Title: Climate warming will not decrease perceived low-temperature extremes in China
Journal: Climate Dynamics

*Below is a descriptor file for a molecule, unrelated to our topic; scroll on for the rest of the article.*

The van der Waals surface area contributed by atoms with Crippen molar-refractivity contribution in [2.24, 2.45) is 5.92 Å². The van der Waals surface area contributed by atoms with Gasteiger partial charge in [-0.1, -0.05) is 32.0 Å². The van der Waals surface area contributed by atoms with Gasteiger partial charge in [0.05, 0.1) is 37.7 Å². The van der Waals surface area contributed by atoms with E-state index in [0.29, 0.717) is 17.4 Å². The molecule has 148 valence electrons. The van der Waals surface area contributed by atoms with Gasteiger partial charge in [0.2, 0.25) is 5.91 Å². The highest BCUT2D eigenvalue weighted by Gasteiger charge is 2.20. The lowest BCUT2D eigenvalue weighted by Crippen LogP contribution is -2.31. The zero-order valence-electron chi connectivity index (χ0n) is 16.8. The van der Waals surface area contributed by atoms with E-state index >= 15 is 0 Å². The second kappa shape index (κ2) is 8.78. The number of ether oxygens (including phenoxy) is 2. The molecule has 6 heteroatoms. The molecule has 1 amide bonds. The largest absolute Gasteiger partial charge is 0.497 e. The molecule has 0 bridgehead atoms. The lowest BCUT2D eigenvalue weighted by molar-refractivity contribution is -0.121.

Abstract: Temperature-related health metrics are often determined not only by temperatures but also by multiple climate variables. Temperatures compounded by other climate variables are of significant concern in the assessment of climate change impacts on public health. Temperatures, wind speeds and their combined effects are investigated here for a comprehensive study of how measured temperatures, perceived temperature, and their related extremes will change in China under climate change conditions. Future projections of combined temperatures and wind speeds over China are generated through the PRECIS regional climate modeling system. Results indicate that temperatures can increase nearly 6 °C over China by the end of the twenty-first century from the baseline period (1976–2005) without considering the wind speed changes. However, by considering the combined effect of temperature and wind speed, the perceived temperatures over China are projected to decrease by 4.8 °C relative to the observed values in the baseline period. This unexpected drop in the future perceived temperatures suggests the projected warming is likely to be offset to a large extent by a potential increase in wind speed. This may be related to the RCM’s high-resolution making the thermal contrast distribute at finer scales. The mechanism behind this result needs to be further investigated to help understand the related physical processes and the associated uncertainties at regional scales. As for low-temperature extremes, China is projected to experience an apparent decrease in the frequency and duration of extreme cold events in the future compared to the baseline period without considering the combined wind chill effect. Considering the wind chill effect, an opposite trend for extreme cold events is detected, with an increase by 21% in the frequency of temperatures below − 20 °C.